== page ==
01 August 2020

Spain's "final solution" 1749: how they tried to get rid of the gypsies

Gitano culture and language are so closely intertwined with those of Andalucía as to be almost indistinguishable. But Spain has long had an ambiguous attitude towards the Romani people, saluting them as bearers of folkloric traditions such as flamenco and sevillanas with one hand while clearing them out of their homes with the other. 

19th century romantic stereotype of gitano culture

The word "gitano" is derived from egiptano, an archaic Spanish word for Egyptian (today they use egipcio). The English word "gypsy" has the same root. However they originated from the Punjab region in northern India, nowhere near Egypt.  The reason for the misnomer is unclear - some may have entered Europe via Egypt, or perhaps European mistook them for Egyptians because of their appearance. 

The first Romani arrived in Spain early in the 15th century, travelling in large family groups, and in 1425 were given a guarantee of safe conduct by the King to make a pilgrimage to Santiago de Compostela. In 1470 a group arrived in Seville and settled in Triana on the other side of the river from the city.  This community was of great benefit to the government at a time of constant wars, as they produced horseshoes, cartwheels, even cannonballs for the army.  

Following the "Reconquest" of Christian Spain in 1492 the Catholic monarchs expelled Jews and Muslims who wouldn't convert to Christianity, but the gitanos managed to escape such ethnic cleansing.  At this time there were around 3,000 still living a nomadic existence.They had their own version of the Christian faith, being especially devoted to the Virgin Mary, so couldn't justifiably be persecuted for heresy. But what irked the authorities most was their inability to pin them down and make them pay taxes. Various edicts were issued to try and restrict their movements to no avail, and over time they acquired the reputation of being ungodly and untrustworthy vagrants.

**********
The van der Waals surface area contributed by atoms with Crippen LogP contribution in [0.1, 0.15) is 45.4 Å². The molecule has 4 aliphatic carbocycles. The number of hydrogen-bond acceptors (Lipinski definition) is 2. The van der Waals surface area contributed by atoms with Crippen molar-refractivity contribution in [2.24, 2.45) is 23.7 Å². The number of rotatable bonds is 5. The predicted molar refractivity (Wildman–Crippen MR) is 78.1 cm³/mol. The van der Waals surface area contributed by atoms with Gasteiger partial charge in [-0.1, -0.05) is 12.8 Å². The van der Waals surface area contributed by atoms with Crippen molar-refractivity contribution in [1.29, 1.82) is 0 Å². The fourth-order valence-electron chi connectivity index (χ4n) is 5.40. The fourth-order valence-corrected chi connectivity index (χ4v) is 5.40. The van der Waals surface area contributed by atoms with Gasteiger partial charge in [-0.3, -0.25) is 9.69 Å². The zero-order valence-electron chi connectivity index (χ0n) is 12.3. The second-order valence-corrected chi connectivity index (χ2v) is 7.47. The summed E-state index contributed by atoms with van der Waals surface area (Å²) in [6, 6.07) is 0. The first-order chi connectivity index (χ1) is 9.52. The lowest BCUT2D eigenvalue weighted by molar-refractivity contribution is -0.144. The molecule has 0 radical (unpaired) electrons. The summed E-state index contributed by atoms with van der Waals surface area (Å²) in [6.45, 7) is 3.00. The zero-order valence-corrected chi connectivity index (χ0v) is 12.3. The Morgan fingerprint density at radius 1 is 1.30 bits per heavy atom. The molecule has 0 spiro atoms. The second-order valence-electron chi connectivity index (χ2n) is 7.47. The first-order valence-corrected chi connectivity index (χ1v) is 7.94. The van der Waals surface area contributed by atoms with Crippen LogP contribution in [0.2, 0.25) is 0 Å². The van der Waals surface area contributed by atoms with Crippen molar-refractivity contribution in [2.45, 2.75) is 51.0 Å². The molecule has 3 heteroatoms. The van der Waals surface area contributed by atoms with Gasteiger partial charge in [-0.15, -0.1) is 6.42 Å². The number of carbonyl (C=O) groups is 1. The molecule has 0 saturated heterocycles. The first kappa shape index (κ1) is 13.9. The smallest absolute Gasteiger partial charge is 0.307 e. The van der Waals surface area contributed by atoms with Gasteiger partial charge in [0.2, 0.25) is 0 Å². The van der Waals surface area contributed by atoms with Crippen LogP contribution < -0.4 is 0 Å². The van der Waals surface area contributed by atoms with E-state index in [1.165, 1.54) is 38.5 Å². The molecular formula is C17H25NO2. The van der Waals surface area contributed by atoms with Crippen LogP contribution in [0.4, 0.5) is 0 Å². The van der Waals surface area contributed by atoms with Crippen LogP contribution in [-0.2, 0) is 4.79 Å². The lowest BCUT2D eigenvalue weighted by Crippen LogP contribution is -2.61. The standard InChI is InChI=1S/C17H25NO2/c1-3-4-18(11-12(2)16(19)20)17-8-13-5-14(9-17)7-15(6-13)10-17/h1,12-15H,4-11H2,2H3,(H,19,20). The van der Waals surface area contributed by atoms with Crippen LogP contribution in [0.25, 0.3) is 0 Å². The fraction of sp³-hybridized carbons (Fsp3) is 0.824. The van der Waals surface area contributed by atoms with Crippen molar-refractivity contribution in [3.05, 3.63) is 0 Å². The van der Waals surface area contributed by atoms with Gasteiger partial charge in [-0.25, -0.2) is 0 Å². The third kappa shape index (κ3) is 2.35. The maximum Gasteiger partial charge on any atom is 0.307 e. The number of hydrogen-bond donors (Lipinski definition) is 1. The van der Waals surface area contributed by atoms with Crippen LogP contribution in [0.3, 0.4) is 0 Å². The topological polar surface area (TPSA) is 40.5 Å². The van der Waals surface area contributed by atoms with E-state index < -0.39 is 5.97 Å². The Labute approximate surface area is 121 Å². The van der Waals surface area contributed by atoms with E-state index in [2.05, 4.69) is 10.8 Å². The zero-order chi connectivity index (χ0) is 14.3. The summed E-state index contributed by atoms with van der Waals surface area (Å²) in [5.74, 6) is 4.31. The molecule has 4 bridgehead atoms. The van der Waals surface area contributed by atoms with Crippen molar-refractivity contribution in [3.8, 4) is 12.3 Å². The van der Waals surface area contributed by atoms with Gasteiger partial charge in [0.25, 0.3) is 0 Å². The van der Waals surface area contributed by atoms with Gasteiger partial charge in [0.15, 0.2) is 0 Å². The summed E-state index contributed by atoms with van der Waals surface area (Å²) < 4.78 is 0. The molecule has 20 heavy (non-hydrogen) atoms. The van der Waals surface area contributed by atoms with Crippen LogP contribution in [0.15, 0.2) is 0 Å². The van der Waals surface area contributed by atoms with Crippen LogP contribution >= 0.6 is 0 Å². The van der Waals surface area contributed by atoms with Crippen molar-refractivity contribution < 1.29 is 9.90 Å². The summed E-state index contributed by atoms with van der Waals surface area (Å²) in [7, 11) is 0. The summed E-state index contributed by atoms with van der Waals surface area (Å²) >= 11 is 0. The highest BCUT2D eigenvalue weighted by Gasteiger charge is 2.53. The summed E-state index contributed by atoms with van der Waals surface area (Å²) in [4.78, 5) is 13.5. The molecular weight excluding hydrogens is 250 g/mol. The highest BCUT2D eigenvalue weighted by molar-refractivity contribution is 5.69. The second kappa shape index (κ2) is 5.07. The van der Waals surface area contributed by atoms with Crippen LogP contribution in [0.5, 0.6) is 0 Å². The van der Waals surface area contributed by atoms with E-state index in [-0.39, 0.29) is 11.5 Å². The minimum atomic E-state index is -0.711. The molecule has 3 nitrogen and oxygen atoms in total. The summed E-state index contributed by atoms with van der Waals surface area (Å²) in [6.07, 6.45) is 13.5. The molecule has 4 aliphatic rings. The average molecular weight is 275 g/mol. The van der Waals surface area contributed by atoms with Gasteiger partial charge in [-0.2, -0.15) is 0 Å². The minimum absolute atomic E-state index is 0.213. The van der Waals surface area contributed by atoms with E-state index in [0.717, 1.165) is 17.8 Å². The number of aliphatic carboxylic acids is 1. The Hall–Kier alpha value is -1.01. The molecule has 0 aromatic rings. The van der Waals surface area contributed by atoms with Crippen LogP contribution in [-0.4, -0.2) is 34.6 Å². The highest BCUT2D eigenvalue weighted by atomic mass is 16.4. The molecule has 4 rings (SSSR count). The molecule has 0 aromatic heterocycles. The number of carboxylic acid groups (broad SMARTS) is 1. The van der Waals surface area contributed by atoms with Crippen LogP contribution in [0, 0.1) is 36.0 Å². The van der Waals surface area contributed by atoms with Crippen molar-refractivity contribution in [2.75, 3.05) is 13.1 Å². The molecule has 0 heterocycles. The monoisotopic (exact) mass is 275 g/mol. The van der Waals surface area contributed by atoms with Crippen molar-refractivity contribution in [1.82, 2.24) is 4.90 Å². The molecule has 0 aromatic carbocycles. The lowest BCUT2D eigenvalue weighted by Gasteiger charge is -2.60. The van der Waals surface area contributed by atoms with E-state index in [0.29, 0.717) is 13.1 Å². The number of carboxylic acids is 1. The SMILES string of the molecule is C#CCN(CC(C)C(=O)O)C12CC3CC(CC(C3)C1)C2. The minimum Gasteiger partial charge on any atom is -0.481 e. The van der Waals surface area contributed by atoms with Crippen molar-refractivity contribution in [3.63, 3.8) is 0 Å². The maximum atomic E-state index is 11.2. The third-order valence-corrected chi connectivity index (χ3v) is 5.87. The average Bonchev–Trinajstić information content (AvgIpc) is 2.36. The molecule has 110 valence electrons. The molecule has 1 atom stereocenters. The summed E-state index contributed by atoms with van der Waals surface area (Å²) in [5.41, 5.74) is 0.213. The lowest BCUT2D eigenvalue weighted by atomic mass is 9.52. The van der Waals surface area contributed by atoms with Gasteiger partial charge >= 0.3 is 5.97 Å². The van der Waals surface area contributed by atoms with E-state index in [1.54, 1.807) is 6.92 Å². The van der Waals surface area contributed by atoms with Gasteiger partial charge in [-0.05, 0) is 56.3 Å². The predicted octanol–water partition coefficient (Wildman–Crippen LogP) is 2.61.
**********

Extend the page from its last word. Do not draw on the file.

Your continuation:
Gitano prisoners on the move

In 1749 King Fernando VI, advised by the Bishop of Oviedo (then Governor of Castile), decided to take a more drastic step. The Bishop believed that since attempts to submit the gitanos to the law of the land had failed, it was necessary to expel them.  The original intention was to send them to the American colonies where they would be put to work as slave labour in factories and mines, but a similar plan by Portugal the previous year had failed so this idea was dropped. Instead they decided that the most humane "final solution" (we are not barbarians!) to exterminate the gitano people would be to round them up and separate the men from the women, so they would be unable to breed and the race would die out.  This operation was known as the "Gran Redada" - the Great Roundup.

Is extermination too strong a word?  Judge for yourself.  Fernando's confessor, the Jesuit Father Francisco Rávago, stated: “The means proposed by the Governor of Castile to root out this bad race, which is hateful to God and pernicious to man, seem good to me. The king will be making a great gift to God, Our Lord, if he manages to get rid of these people.”

The Royal Order for the 'Gran Redada'